If Aaron Eckhart had known 34 actors had passed on the role of the monster of I, Frankenstein, maybe he’d have passed on the part as well. The action-horror film took $65 million to make, but brought in a measly $8.6 million in the first weekend’s box office. The 34 actors who listened to their instincts and passed on the part are surely happy with their decisions. Whereas Eckhart, who was falsely assured that he was production’s first and only choice to play Frankenstein in their film, confessed to “never feeling this depressed.” He stated, “I should have suspected the producers were lying, since they also told me Frankenstein’s monster helping gargoyles fight demons was a good idea.” Among the actors who passed on playing the iconic monster are Robert Downey Jr., Leonardo DiCaprio, Will Smith, Brad Pitt, Hugh Jackman, Tom Cruise, Jamie Foxx, Matthew McConaughey, Daniel Day Lewis, and Chris Hemsworth.

Mark Wahlberg was reportedly “creeped out” by the sexual content in Brokeback Mountain, and thus turned down the role that Heath Ledger went on to play. But does he regret it? Apparently not; he once told Larry King, “I don’t really have the one role [that got away.] Actually, I have dodged more bullets. I passed on things that were tempting–especially for the money.”

An actor who came ever so close to turning down a role, but now is celebrating that he took it

Chris Evans was very hesitant to sign on the line of his Marvel contract. When the Marvel studio was being formed, the idea that the company was going to produce its own movies triggered skepticism. It goes without saying that the company succeeded brilliantly with record-setting box office returns. Now reflecting how close he came to turning down the lead role of Captain America, Evans says, “Listen, if Marvel wants me, they got me….I’ve never had such a relationship where you have such–I mean look at my resume, I’m used to being on set being like, ‘Ah, is this movie gonna be terrible?’ Marvel just can’t stop making great movies….It’s like a playground as an actor.”

Actors are celebrated for not just their talent, but for their overall body of work. Part of the actor’s job is to choose roles wisely–not always such an easy task. This is where strong intuition and good, old-fashioned luck come into play. Of course, when you’re starting out pretty much any job is worth grabbing. But there comes a time when refining your decisions and strategy come into play. Should you take or pass on that part in a particular student film, theater piece, soap opera, or commercial? Are you always being cast as the same type? That may or may not be working for you. And are you comfortable with the roles being offered to you? Only you can answer these questions along your acting journey.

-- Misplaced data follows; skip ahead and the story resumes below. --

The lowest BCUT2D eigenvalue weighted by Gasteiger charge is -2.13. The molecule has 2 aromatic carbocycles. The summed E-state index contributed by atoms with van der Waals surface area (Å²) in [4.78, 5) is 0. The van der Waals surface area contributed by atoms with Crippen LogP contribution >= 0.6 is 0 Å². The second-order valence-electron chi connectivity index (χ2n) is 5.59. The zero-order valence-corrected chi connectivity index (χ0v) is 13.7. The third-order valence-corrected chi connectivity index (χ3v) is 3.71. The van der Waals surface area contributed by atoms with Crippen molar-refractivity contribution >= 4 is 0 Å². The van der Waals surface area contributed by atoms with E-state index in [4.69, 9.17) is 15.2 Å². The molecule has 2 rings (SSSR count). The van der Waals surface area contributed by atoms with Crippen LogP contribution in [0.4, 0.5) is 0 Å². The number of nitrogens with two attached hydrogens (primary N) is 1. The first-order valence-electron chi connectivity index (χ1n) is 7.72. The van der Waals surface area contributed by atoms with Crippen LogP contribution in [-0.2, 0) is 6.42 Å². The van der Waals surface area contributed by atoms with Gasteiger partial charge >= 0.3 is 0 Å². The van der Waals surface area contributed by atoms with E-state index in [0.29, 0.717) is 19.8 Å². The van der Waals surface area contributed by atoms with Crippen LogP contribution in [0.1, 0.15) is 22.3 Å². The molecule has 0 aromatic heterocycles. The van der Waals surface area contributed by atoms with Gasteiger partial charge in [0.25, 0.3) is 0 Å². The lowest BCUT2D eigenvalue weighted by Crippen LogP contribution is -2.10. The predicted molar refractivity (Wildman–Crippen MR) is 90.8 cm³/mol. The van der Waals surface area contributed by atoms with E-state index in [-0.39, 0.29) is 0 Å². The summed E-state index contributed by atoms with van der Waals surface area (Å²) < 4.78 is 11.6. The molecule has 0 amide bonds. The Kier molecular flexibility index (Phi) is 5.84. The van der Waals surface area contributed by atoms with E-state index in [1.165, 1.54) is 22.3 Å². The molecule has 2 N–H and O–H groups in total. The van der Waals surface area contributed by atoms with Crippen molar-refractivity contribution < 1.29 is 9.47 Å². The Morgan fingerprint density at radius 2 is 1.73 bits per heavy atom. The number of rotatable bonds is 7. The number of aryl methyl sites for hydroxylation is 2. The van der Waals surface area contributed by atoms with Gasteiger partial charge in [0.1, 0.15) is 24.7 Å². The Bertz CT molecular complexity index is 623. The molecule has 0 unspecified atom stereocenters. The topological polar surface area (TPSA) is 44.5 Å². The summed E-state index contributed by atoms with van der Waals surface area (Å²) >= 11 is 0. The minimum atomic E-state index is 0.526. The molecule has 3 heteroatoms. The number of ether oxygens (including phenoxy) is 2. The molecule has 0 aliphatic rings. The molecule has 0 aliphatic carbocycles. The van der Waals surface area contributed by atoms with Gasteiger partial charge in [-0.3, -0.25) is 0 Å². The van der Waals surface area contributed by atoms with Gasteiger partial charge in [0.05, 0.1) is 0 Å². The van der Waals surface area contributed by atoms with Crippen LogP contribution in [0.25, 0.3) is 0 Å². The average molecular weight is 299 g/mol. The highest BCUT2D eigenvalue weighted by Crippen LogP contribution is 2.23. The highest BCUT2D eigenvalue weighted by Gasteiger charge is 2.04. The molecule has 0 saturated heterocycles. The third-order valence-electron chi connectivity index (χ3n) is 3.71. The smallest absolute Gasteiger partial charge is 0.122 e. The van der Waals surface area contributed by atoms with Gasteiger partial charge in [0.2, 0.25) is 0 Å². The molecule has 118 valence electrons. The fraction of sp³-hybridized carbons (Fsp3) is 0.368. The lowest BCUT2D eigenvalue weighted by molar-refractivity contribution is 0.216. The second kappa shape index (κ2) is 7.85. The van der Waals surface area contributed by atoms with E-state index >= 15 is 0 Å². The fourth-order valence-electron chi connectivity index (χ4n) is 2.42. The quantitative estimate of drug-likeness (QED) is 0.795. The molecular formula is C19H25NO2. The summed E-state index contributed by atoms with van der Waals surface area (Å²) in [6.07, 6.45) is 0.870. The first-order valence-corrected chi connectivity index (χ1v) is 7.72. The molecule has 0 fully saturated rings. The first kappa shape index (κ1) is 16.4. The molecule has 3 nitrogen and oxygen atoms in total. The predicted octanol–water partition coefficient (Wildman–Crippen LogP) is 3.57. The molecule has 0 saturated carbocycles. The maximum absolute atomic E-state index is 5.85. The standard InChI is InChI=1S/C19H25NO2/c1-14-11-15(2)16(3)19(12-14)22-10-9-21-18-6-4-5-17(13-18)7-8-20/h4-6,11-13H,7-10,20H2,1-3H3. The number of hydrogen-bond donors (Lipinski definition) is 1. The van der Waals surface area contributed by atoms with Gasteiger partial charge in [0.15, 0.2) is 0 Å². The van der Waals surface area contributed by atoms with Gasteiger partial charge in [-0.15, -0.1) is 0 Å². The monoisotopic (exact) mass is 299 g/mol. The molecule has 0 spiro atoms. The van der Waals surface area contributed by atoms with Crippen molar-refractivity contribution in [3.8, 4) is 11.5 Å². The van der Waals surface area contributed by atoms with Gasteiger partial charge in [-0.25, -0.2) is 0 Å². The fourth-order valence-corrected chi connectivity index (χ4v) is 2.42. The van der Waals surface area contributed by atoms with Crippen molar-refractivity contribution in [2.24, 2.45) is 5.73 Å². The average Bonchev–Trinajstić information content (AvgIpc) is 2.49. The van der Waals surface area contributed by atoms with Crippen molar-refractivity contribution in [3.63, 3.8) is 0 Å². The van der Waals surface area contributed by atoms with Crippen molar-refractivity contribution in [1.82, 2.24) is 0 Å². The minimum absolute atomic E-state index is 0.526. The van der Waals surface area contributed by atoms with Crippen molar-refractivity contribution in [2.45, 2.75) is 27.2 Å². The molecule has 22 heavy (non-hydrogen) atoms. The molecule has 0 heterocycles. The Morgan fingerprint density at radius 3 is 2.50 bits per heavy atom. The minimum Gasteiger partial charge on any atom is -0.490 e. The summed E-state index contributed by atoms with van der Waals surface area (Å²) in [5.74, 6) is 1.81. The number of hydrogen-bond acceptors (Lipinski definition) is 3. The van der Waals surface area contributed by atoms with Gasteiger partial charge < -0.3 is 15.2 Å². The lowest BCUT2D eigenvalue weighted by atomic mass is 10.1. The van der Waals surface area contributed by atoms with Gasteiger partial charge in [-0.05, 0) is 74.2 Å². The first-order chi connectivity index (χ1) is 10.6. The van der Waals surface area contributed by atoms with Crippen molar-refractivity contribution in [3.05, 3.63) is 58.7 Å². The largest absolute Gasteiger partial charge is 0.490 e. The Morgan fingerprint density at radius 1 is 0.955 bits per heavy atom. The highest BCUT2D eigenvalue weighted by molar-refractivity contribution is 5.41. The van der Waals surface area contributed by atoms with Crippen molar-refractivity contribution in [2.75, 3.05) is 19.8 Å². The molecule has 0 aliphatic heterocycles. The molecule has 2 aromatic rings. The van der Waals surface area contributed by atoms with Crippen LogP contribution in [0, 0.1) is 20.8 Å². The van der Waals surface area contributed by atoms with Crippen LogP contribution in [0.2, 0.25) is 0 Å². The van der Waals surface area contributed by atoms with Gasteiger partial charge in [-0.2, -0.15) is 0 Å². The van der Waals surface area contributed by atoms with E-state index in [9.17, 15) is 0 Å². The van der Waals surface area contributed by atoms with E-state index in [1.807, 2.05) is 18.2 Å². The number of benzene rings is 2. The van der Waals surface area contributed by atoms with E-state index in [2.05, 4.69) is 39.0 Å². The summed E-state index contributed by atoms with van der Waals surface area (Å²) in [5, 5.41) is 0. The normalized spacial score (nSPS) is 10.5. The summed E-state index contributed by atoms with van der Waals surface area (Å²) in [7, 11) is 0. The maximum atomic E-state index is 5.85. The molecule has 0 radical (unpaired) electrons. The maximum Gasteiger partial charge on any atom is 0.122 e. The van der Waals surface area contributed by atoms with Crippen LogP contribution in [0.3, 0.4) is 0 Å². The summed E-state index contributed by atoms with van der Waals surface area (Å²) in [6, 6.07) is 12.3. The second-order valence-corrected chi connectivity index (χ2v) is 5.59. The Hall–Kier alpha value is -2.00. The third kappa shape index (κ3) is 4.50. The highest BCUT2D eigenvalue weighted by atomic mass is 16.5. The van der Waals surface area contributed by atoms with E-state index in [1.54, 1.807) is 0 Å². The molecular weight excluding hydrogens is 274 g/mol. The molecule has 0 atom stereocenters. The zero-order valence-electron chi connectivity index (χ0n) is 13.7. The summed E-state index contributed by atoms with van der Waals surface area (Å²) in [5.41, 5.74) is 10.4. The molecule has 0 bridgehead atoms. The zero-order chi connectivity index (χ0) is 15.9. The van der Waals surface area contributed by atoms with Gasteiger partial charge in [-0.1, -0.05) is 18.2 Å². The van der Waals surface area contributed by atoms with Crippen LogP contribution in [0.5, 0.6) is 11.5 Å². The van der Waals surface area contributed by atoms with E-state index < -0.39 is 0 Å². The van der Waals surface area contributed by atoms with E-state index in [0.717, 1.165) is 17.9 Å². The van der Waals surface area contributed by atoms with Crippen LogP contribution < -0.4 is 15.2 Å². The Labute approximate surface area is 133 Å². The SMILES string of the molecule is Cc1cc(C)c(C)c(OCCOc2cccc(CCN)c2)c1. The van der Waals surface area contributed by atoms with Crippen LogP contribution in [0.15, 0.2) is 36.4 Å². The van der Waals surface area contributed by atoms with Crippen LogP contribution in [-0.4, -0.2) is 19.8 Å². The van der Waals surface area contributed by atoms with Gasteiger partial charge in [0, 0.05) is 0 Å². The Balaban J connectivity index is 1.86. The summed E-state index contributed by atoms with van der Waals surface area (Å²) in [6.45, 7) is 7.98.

Here is a list of actors ranked by their body of work in the entertainment industry.

Talent vs. Skill in Casting Calls

January 11, 2012

Some actors are auditioning for TV shows and commercials because they’ve been told they’re a “natural.” Being a natural is something to behold, it’s great fun, and it stokes the creative fires. As a natural you’ll receive a bounty of praise and often, tremendous encouragement. Being a natural is also a great foundation for anyone aspiring to a career in the arts. But relying too heavily on the nature, and not enough on the nurture aspect of your abilities is not wise. If you find yourself excelling in the acting game, it’s convenient to believe it’s easy. But the game is long, and the game changes as you play. Some of the best actors in the history of cinema were also the most gifted. But the truly great ones worked the craft like a top athlete works in the gym. Laurence Olivier, one of the most revered actors of the 20th century, was known to speak William Shakespeare’s lines “as naturally as if he were actually thinking them,” said English playwright Charles Bennett. But even after he’d experienced many years of extraordinary recognition, he was still taking vocal lessons to keep his skills sharp–even the skills he already had in the bag.

Amy Adams says of her Fighter costar Mark Wahlberg, “He has a work ethic that is incomparable. He is where he is because of his hard work, his sheer force of will.” Wahlberg trained for his role as “Irish” Micky Ward two years before The Fighter was greenlit. One day, the men who write the checks saw Mark tearing it up in the ring; it wasn’t hard to sign on the line which is dotted.

Will Smith is keen on the notion of hard work, and indeed, credits persistence for his success. Will claims to work on his career while other guys are eating and sleeping. He swears by a “ridiculous, sickening work ethic,” and states:

“The separation of talent and skill is one of the greatest misunderstood concepts for people who are trying to excel, for people who have dreams. Talent is what you have naturally; skill is only developed by hours and hours and hours of beating on your craft.”

Who can argue with this philosophy? Dedicating yourself to being better each new day can be achieved by Smith’s philosophy:

“You don’t set out to build a wall…you say, ‘I’m going to lay this brick as perfectly as a brick can be laid.’ And you do that every single day, and soon you have a wall.” 

Sounds like a great way to land more casting calls and TV auditions!